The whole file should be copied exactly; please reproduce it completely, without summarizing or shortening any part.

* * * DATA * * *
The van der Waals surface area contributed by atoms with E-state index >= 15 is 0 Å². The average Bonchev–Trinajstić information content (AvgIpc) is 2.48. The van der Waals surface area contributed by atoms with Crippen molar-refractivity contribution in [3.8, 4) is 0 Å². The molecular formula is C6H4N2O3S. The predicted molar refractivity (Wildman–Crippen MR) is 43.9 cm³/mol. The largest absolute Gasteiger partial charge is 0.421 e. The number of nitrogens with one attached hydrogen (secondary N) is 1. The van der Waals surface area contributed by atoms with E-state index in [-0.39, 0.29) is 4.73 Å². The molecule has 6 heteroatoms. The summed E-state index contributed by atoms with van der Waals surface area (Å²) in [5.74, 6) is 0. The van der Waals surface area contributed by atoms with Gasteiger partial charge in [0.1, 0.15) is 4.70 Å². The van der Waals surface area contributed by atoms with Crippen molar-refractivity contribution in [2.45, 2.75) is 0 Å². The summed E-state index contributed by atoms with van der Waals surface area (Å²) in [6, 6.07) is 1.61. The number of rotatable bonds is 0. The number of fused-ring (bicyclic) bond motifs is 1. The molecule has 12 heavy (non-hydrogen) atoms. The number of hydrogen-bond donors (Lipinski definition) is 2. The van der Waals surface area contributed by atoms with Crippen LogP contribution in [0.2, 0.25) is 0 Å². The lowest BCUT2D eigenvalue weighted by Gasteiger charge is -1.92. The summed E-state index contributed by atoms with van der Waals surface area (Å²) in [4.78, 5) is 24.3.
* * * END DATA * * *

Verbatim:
The van der Waals surface area contributed by atoms with E-state index >= 15 is 0 Å². The average Bonchev–Trinajstić information content (AvgIpc) is 2.48. The van der Waals surface area contributed by atoms with Crippen molar-refractivity contribution in [3.8, 4) is 0 Å². The molecular formula is C6H4N2O3S. The predicted molar refractivity (Wildman–Crippen MR) is 43.9 cm³/mol. The largest absolute Gasteiger partial charge is 0.421 e. The number of nitrogens with one attached hydrogen (secondary N) is 1. The van der Waals surface area contributed by atoms with E-state index in [-0.39, 0.29) is 4.73 Å². The molecule has 6 heteroatoms. The summed E-state index contributed by atoms with van der Waals surface area (Å²) in [5.74, 6) is 0. The van der Waals surface area contributed by atoms with Gasteiger partial charge in [0.1, 0.15) is 4.70 Å². The van der Waals surface area contributed by atoms with Crippen molar-refractivity contribution in [2.45, 2.75) is 0 Å². The summed E-state index contributed by atoms with van der Waals surface area (Å²) in [6, 6.07) is 1.61. The number of rotatable bonds is 0. The number of fused-ring (bicyclic) bond motifs is 1. The molecule has 12 heavy (non-hydrogen) atoms. The number of hydrogen-bond donors (Lipinski definition) is 2. The van der Waals surface area contributed by atoms with Crippen LogP contribution in [0.2, 0.25) is 0 Å². The lowest BCUT2D eigenvalue weighted by Gasteiger charge is -1.92. The summed E-state index contributed by atoms with van der Waals surface area (Å²) in [4.78, 5) is 24.3.